It has to be said that that part of the impact of the shock at her bad-assery in purely down to the fact of her lesser-known status, although after this I’m sure that this is something that will rapidly change! (She’s already up for a part in Expendibles 3). She is more than just the ‘kick ass heroine’ stereotype, she’s no muscular juggernaut , just a dangerously resourceful character who provides a fresh take on the meek and whimpering characters that usually clog up ‘home invasion’ horror. In the later part of the film she even gets her own brilliantly cheesy 80s synth soundtrack to accompany her, a playful piece of genius from Wingard.
The best element about the assassins, apart from providing the easiest and most easily identifiable Halloween costume ideas in years, is that they are shrouded in mystery and deadly in their dedication to getting the job done. Unlike other teeth-grindingly stupid explanations from other ‘home invasion’ horror about just why their doing what they do (hang your head in shame ‘The Stangers’ with ‘Because you were home), the assassins here very much have a dark but firmly established purpose to what they’re doing and the film delves into their horribly meticulous methods, establishing without needed characterisation, their limitless capacity for brutality. In yet another example of subverting expectations, it is refreshing to see the killers get the fight taken back to them, often at times you will find your sympathies tested as to which of the violent players in this game is being the most cruel!
The film has already had many comparisons to ‘Scream’ in that it is a joyfully self-aware and referential horror and makes no apologies for it. However, whilst ‘Scream’ can arguably be said to go more directly down the comedic homage route, ‘You’re Next’ is more like the still shocking pre-credits sequence with Drew Barrymore but for its entire running time. This is not to say that the film isn’t funny as it very frequently is with many a morbidly humorous line of dialogue, but when it wants to be nasty, it is still incredibly nasty, brutal even. Implements such as a meat tenderiser, machete, screwdriver, boards with nails in, axes and a blender (yes really) are all used and the resulting bloodshed is never turned down.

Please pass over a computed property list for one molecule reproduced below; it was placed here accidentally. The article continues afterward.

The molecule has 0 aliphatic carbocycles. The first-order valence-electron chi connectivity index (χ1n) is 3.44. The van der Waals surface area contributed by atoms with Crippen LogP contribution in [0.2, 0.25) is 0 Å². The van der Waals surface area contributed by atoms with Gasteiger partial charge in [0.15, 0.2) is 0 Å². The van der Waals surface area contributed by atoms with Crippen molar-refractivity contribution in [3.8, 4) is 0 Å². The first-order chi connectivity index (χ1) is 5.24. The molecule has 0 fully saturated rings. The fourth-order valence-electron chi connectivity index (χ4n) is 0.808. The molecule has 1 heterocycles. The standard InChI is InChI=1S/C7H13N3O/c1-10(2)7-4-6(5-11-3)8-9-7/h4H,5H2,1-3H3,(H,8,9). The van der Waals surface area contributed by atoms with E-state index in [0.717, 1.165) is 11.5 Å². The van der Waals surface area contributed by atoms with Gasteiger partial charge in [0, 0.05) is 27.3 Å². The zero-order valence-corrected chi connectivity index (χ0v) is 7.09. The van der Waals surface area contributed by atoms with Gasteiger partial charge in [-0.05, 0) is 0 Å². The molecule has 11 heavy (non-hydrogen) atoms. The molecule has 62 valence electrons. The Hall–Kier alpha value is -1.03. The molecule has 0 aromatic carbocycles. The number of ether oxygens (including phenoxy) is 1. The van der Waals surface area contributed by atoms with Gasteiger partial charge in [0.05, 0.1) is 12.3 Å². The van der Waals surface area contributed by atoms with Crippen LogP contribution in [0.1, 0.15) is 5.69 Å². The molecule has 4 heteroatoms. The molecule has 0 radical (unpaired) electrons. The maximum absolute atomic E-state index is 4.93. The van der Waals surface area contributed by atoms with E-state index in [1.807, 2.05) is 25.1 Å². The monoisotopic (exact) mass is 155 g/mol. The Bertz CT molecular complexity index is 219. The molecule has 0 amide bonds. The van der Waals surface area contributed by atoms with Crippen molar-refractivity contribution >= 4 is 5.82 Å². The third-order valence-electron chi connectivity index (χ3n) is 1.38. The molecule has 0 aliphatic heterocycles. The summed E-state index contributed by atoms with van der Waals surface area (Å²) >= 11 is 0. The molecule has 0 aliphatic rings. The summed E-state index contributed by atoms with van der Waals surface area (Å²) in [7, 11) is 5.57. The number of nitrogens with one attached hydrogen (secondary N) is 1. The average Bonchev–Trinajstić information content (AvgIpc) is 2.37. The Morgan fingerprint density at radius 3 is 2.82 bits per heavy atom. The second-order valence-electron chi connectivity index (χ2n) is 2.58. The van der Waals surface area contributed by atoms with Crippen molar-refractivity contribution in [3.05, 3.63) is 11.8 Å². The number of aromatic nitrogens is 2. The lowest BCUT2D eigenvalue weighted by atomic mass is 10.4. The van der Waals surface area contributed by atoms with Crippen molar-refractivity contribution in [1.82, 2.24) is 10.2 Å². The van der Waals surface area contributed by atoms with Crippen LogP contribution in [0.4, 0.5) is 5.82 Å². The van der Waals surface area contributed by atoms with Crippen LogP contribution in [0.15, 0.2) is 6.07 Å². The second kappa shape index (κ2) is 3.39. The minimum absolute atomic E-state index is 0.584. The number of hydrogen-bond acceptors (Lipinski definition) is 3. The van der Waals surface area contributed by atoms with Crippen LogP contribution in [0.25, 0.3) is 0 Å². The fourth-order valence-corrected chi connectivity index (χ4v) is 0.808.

That being said, the film is by no means malicious and the horror is found in moments of genuinely tense atmosphere and moments that come from out of nowhere than make your jaw drop at their audacity. The plot is full of brilliant twists and turns and even though you may feel deprived of shock knowing that twists are coming, only the powers of clairvoyance or extremely lucky guesswork could make you prepared for them.
It is very clear that Wingard and Barrett are both absolute die-hard fans of horror, they represent us by understanding and playing on our preconceptions of the ‘home invasion’ horror and completely use that against us to ramp up the scares and leave us totally in the dark and in the same unsettling situation as the survivors as to just what or who awaits them around the corner. The film’s best example of this is in one agonisingly drawn-out trap that is set up but never used, having you itching in your seat in an enjoyable way with several false build ups until its gloriously hilarious pay-off.
Already, sadly, words of ‘franchise’ are rearing their ugly head which would completely destroy the work Wingard and Barrett have put into making something so uniquely different. I can understand desire to make money, but the whole reason why ‘You’re Next’ is such a winner is that it is completely unexpected and constantly pulls the rug out from under audience expectations. With a sequel, audiences would already know to expect the unexpected and as a result would feel disappointed that they weren’t as blindsided as before.
The raw impact of this film is one thing that will never be lessened and it should be considered every true horror film fans’ duty to go out there and see it, make it a success and show to the studios that THIS is the horror film we want. Believe the hype and believe that Wingard is a name that will soon become synonymous with horror. Miss it at your peril!
Verdict: Wingard smashes into the big time with a brilliantly subversive, shocking and hilarious gem that is not your parents’ home invasion horror. 10/10